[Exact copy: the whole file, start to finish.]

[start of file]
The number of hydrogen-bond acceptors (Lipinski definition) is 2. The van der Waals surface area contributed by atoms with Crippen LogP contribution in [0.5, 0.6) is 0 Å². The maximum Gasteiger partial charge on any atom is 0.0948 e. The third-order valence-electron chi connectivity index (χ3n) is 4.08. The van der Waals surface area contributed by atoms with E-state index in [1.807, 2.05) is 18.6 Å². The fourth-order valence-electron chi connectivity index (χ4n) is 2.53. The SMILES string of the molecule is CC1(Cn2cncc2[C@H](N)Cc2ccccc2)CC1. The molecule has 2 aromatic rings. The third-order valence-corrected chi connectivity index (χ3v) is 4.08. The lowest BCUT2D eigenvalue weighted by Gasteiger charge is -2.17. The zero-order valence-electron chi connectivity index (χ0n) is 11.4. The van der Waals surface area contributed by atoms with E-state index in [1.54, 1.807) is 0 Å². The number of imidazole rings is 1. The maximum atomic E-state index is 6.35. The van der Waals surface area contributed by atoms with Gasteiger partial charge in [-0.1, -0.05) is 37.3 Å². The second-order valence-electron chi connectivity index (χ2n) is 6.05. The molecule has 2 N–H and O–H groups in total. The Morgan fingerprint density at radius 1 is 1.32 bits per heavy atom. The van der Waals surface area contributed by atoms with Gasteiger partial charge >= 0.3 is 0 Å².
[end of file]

The number of hydrogen-bond acceptors (Lipinski definition) is 2. The van der Waals surface area contributed by atoms with Crippen LogP contribution in [0.5, 0.6) is 0 Å². The maximum Gasteiger partial charge on any atom is 0.0948 e. The third-order valence-electron chi connectivity index (χ3n) is 4.08. The van der Waals surface area contributed by atoms with E-state index in [1.807, 2.05) is 18.6 Å². The fourth-order valence-electron chi connectivity index (χ4n) is 2.53. The SMILES string of the molecule is CC1(Cn2cncc2[C@H](N)Cc2ccccc2)CC1. The molecule has 2 aromatic rings. The third-order valence-corrected chi connectivity index (χ3v) is 4.08. The lowest BCUT2D eigenvalue weighted by Gasteiger charge is -2.17. The zero-order valence-electron chi connectivity index (χ0n) is 11.4. The van der Waals surface area contributed by atoms with E-state index in [1.54, 1.807) is 0 Å². The number of imidazole rings is 1. The maximum atomic E-state index is 6.35. The van der Waals surface area contributed by atoms with Gasteiger partial charge in [-0.1, -0.05) is 37.3 Å². The second-order valence-electron chi connectivity index (χ2n) is 6.05. The molecule has 2 N–H and O–H groups in total. The Morgan fingerprint density at radius 1 is 1.32 bits per heavy atom. The van der Waals surface area contributed by atoms with Gasteiger partial charge >= 0.3 is 0 Å².